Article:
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ON A BUDGET

How to Serve the World and See It Too

September 03, 2000|ARTHUR FROMMER

I've long admired the French volunteer group Medecins Sans Frontieres (Doctors Without Borders) for what it has accomplished in disaster areas and war-ravaged regions. When politics or issues of neutrality stymie the Red Cross or the United Nations, Doctors Without Borders moves in.

The magnanimous group, founded in 1971, calls itself the world's first nonmilitary, nongovernmental medical assistance organization. And last October it was awarded the ultimate humanitarian award: the Nobel Peace Prize.

Doctors Without Borders is a powerful travel option for people working in the health field who have been lucky enough to receive training in Western medicine and now want to give something back to humankind. Although an assignment with the group isn't a casual vacation--it's more like a tour of duty--it offers a worthy international experience that leaves the world a better place.

If you are accepted as one of the 2,000 annual volunteers, expect an experience crossing "ER" with "M*A*S*H." You'll be flown (at no cost to you) to places where your skills are most needed, often near battle zones. Your food, lodging, household items and transport are free or come out of a per diem. The well-funded DWB also furnishes insurance coverage. If your mission is for two months or longer, an additional monthly stipend of about $750 is deposited into your home bank account.

The programs are so popular that about half the group's first-time volunteers elect to go on a second mission.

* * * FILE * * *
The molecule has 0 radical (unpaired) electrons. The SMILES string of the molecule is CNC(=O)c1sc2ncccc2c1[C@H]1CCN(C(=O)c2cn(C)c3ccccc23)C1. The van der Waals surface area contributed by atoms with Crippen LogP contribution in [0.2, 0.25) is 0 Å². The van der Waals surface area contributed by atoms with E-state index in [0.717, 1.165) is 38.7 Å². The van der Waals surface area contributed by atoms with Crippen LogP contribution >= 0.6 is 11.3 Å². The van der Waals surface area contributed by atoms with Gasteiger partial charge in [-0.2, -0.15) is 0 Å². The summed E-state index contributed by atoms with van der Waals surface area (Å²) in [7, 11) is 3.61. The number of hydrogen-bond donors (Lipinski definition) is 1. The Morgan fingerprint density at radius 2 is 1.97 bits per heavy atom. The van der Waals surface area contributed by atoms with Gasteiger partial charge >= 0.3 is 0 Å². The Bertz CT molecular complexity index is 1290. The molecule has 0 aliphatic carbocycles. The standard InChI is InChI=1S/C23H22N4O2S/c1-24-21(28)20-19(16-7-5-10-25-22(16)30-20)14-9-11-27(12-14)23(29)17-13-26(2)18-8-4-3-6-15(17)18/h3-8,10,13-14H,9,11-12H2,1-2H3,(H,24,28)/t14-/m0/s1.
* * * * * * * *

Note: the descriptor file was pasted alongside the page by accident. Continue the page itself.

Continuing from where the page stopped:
An assignment with Doctors Without Borders is obviously for the fearless and the hardy. The group's average volunteer is between 25 and 40, although physically fit recent retirees might also want to consider joining.

Participants head into troubled areas in about 80 countries, especially in Africa, to perform vital services. Sometimes it's as grueling as attending to the wounded, and sometimes it's as "easy" as investigating an outbreak of sleeping sickness. Currently, for example, Doctors Without Borders is attending to the famine in Ethiopia.

You'll visit places where few tourists go, but you'll also work long hours with volunteers from all over the planet.

The organization's main need is for general medical practitioners, although there are slots for a variety of other workers, including RNs, nurse practitioners, physician's assistants, nutritionists, midwives, lab technicians, logisticians and water and sanitation experts. Generally, diplomas or licenses and two or three years' experience or residency in a Western medical facility are required.

Assignment minimums range from six weeks to six months; preference is given to those who sign up for longer. In most cases, your family can't come along.

To learn more, visit http://www.doctorswithoutborders.org or telephone (212) 655-3768.

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